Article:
Caribbean noticeably absent from US presidential politics
AS if the many pressing social and economic problems they continue to face are not enough, there came the wrath of Hurricane Sandy on Wednesday to add further misery to the people of Jamaica and Cuba.
While their economic and political systems are different, the citizens of both Cuba and Jamaica are respected for their resilience in overcoming disasters. They would also be aware that comparatively humble as it may be, they can at least be assured of practical forms of assistance that normally flow across this region when fellow Caribbean partner states are afflicted by natural disasters.
Encouragingly, both Jamaica and Cuba have proud records of assistance rushed to Caribbean and other nations seriously afflicted by either hurricanes, earthquakes or other major disasters.
But the focus of today’s column relates to the United States presidential election and, more specifically, the live televised debates between the incumbent Barack Obama and his Republican challenger Mitt Romney for a tenancy at the White House. In the case of Obama, a second four-year contract.
With the conclusion last Monday of the third and final presidential debate, some wellmeaning telephone callers, among them my professional colleagues, were to express surprise at the absence of any reference to the Caribbean by both President Obama and his opponent Romney.
Put that down to perhaps a little disappointment more than serious surprise. After all, the Greater Caribbean region in general — and not just our comparatively small segment — has long lost its US-induced concept as a “vital ideological/security bridge” between the two Americas (north and south).
Two related primary factors that help to explain this would be the disappearance of the old Soviet Union as a superpower and subsequent recurring adjustments by successive Washington administrations in coping with the painful reality of half-a-century of failures to dislodge the Cuban Communist Party from control of state power in Havana.
A defiant Cuba has always been a factor of relevance in US foreign policy for Western Hemisphere nations.
From President Jack Kennedy’s ‘Alliance for Progress’ in the 1960s and President Ronald Reagan’s ‘Caribbean Basin Economic Recovery Act’ (better known as ‘CBI’) in the 1980s, to George W Bush’s so-called ‘Third Border Initiative’ (TBI), the countering of Castro-led Cuban influence in the Caribbean has always been an obsession that determined aid and trade considerations by the tenant in the White House — Democrat or Republican.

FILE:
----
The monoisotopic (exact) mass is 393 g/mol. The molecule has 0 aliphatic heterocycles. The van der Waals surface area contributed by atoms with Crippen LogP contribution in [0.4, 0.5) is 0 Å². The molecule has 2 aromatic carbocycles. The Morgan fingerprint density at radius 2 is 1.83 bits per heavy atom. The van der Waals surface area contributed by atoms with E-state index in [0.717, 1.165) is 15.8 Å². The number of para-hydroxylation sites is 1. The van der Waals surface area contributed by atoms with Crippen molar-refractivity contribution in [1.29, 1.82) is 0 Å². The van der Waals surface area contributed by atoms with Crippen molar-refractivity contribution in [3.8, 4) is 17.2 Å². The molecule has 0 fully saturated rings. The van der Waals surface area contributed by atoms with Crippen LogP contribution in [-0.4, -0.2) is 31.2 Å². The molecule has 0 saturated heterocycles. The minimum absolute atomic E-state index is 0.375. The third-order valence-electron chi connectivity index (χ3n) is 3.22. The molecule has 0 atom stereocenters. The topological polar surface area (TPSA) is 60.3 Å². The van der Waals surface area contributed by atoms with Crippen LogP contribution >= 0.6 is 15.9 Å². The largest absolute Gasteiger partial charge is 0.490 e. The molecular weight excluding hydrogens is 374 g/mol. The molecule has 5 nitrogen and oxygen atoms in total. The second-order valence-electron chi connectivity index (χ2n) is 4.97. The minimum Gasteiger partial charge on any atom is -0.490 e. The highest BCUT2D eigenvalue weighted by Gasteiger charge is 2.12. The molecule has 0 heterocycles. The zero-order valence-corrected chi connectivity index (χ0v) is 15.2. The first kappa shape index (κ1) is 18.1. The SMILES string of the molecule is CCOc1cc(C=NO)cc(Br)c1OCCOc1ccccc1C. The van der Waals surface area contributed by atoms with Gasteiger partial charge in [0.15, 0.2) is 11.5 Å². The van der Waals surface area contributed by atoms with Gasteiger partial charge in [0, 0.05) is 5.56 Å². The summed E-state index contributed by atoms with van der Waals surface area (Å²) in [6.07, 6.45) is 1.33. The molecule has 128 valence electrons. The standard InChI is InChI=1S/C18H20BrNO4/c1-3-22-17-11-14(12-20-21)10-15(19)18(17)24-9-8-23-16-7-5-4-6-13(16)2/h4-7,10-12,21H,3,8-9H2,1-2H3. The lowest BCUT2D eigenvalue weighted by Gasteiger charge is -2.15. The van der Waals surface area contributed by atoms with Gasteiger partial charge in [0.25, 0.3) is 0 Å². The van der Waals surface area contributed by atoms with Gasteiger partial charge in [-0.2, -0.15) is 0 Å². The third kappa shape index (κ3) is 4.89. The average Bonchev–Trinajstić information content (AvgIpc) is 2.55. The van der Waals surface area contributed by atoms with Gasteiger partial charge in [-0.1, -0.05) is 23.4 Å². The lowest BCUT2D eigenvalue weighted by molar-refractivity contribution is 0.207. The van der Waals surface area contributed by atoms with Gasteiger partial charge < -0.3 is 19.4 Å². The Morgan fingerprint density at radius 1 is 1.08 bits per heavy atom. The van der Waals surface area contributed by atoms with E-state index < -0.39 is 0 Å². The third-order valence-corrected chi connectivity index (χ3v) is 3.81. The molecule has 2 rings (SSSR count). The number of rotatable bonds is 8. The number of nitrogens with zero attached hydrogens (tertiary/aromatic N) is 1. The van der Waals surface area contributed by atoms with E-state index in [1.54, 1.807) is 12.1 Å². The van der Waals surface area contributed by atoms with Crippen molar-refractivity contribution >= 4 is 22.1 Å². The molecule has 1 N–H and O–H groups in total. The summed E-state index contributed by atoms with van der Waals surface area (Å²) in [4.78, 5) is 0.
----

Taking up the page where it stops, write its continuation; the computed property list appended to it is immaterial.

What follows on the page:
For the Obama/Romney debates on US foreign policy, the Caribbean region was nonexistent in the final round that was dominated by US wars in Iraq and Afghanistan and recurring problems in the Middle East. Both candidates were locked in a sort of pathetic competition to show loyalty to Israel and punishment for Iran.
Even after Obama had referred to threats to America’s national security from international terrorist networks as a major priority for his Administration, in contrast to Romney’s obsession with Iran, neither bothered to allude to the ghastly human tragedies and social and economic consequences of the worsening drug war in this hemisphere, and in particular for a vital border neighbour like Mexico.
As some media commentators were left to observe, Latin America as a whole was “simply ignored”. In that context, therefore, the Caribbean was a “non-starter” for mention, either by the incumbent or aspiring tenant for the White House. Yet, for what it may be worth, and without having a vote, I declare a clear preference for a secondterm Obama presidency.
As the first African-American to be president of the United States, it would be a great pity should he fall victim to the ‘red meat’ politics of the influential ‘tea party’ Republicans by being restricted — like three other former presidents since the end of the second World War — to serving just one term.
Among the trio of one-term presidents was Jimmy Carter, whose credibility as a fervent, eloquent human rights, democratic governance and anti-poverty advocate remains intact.
Carter continues to remind successive Democratic and Republican administrations in Washington of “America’s moral crisis”, as outlined in his book, Our Endangered Values, which offers his assessment of “the distortion of American foreign policy” and explains many of the problems the USA encounters with nations of the world, not just the Caribbean/Latin America region.
At this time, as Obama continues to face the political onslaught from the strong and influential right-wing forces of Romney’s Republican Party, the fluctuating polls are increasingly sending mixed messages with a defiance to his “audacity of hope” for a second four-year term.